What is in this article?:
- It's green, it's slimy and it smells. It also abundantly produces lipids, sugars and sometimes hydrogen gas, all of which are sought-after sources for renewable energy. You may think of it as mere pond scum, but algae could be a highly productive biofuel crop in the near future.
Algae could soon become a valuable biofuel resource, according to research at the UA.
It's green, it's slimy and it smells. It also abundantly produces lipids, sugars and sometimes hydrogen gas, all of which are sought-after sources for renewable energy. You may think of it as mere pond scum, but algae could be a highly productive biofuel crop in the near future.
More than 300 times as productive a source for renewable energy as corn, algae could be used to make biodiesel to power vehicles and industries – if it can be produced at a low enough cost to be feasible economically.
In a collaborative research effort between several departments, scientists and engineers at the University of Arizona are studying ways to optimize the production of biofuels from algae.
The challenge: How to use environmental factors to control the rate at which the algae grow and produce lipids to maximize production while also reducing the cost of resources needed to grow algae.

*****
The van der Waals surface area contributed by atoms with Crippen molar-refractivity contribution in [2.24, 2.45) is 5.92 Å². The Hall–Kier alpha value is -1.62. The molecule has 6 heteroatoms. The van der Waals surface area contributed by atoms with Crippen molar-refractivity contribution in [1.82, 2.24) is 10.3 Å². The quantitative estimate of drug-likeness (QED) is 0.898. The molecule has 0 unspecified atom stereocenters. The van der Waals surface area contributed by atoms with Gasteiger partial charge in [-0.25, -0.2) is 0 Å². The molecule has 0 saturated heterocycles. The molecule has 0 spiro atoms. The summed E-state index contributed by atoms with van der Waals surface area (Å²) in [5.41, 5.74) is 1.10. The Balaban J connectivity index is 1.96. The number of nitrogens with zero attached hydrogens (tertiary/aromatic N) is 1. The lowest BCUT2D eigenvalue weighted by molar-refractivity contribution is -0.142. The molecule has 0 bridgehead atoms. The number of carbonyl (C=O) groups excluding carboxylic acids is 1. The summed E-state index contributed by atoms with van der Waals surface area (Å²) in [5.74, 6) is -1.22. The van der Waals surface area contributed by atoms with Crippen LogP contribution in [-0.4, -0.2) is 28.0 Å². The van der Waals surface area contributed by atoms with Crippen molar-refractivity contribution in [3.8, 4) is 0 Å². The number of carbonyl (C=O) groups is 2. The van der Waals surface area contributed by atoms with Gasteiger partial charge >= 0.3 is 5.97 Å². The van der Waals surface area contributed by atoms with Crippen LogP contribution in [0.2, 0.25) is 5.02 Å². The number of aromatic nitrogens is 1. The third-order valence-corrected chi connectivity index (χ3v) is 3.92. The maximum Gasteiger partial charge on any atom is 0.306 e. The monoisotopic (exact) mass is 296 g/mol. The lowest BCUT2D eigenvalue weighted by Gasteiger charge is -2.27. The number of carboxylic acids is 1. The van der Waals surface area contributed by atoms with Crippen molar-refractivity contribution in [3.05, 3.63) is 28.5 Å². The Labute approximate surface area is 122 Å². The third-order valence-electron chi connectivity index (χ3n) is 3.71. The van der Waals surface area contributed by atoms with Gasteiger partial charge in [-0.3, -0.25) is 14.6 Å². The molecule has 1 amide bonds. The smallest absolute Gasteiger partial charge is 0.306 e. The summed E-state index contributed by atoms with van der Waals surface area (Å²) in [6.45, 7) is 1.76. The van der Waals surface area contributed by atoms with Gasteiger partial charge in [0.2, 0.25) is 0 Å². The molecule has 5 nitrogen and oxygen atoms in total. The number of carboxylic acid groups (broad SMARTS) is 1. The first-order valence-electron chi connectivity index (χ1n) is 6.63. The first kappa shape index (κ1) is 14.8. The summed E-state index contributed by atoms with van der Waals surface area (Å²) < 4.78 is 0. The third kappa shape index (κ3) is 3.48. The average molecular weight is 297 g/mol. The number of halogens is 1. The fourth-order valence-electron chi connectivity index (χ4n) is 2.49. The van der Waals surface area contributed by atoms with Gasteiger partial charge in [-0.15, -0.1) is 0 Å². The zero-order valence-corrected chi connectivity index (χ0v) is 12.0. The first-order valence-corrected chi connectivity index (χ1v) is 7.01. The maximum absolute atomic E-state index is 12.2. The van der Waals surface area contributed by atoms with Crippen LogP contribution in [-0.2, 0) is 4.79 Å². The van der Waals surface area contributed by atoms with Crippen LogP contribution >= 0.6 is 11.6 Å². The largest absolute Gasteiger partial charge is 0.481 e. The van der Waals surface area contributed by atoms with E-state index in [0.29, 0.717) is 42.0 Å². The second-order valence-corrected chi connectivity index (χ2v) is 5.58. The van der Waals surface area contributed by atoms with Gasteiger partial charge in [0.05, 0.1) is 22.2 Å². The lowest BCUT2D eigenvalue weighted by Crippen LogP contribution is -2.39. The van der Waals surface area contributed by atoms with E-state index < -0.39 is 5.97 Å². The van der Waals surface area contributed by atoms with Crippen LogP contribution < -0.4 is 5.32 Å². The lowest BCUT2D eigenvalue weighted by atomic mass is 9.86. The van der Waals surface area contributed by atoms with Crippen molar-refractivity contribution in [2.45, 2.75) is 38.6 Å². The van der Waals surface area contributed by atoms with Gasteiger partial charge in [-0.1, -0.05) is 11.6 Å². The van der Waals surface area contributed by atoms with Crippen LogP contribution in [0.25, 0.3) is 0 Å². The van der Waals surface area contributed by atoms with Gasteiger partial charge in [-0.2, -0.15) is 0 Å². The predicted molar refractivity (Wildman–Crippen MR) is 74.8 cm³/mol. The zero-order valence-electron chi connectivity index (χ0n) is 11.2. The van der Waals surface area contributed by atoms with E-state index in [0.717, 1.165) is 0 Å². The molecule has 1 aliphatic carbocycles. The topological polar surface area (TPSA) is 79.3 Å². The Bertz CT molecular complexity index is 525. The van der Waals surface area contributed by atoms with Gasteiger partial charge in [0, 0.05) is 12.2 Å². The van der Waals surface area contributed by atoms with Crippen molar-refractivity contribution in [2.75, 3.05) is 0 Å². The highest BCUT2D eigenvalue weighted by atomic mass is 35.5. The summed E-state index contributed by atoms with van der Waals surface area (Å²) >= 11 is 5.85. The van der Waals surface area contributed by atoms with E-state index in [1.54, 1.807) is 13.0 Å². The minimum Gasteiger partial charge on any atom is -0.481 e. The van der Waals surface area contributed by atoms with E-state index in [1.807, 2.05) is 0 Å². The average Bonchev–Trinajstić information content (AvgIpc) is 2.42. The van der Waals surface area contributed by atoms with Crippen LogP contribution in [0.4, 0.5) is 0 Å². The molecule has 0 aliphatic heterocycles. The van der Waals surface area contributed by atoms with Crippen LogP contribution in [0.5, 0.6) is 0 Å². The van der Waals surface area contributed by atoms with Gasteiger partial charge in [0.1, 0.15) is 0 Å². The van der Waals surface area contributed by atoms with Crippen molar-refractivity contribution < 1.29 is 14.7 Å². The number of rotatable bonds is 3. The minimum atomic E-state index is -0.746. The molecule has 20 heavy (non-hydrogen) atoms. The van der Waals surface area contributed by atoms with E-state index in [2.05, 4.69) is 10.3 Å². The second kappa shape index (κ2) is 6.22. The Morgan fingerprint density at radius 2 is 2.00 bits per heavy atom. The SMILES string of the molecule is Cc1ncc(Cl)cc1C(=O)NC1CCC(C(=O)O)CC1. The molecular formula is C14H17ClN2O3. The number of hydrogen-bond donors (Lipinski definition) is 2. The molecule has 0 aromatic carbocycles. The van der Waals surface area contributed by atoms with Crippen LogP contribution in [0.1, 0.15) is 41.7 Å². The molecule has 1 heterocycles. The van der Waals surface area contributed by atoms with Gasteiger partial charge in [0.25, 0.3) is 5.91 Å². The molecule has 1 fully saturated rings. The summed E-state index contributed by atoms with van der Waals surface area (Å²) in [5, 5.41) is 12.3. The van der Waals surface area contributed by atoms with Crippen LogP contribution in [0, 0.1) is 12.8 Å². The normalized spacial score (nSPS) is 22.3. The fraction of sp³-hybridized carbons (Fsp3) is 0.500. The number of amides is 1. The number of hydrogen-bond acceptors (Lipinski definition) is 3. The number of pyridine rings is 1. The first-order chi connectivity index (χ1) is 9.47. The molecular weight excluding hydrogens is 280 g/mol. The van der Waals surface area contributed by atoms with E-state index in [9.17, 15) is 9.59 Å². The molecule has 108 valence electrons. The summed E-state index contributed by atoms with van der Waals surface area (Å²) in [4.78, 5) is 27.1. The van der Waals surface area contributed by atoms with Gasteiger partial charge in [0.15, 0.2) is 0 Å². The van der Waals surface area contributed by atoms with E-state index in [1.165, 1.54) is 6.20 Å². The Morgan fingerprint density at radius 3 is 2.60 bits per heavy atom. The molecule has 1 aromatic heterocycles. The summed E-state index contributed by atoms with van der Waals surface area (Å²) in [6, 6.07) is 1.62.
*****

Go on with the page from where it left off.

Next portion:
"Right now the cost of production still exceeds the value of the final product," said Joel Cuello, professor in the department of agricultural and biosystems engineering. "So the challenge research-wise is trying to lower the production cost while increasing algae productivity."
One way to lower production cost is to use treated secondary wastewater to grow the algae. The algae purify the water by absorbing nutrients such as nitrogen and phosphorus, and at the same time eliminate the need to use costly fertilizers to supply the algae with nutrients.
"Wastewater has nitrates and phosphates that need to be removed anyway, so why not just feed it to the algae?" said Cuello.
Algae cells store fat as lipids, oil molecules that can be processed to make biodiesel. The researchers grow colonies of algae in flasks to test the effects of different environmental conditions on growth and lipid production.
Kimberly Ogden of the department of chemical and environmental engineering has a lab full of algae-filled flasks: "We grow the algae and then separate the lipid material that can be turned into fuel from the rest of the algae, which is mostly protein."
The goal, said Ogden, is to learn enough about the chemical structure of the oils to be able to process them into biodiesel with the same facilities currently used to process petroleum. Eventually algae oil could be blended with petroleum oil to make biodiesel.
"We use alternative water supplies and look at water recycling and reuse," said Ogden. "We don't want to use tap water – for one thing all the chlorine is probably not a good idea, and we don't want to be using the freshwater supplies."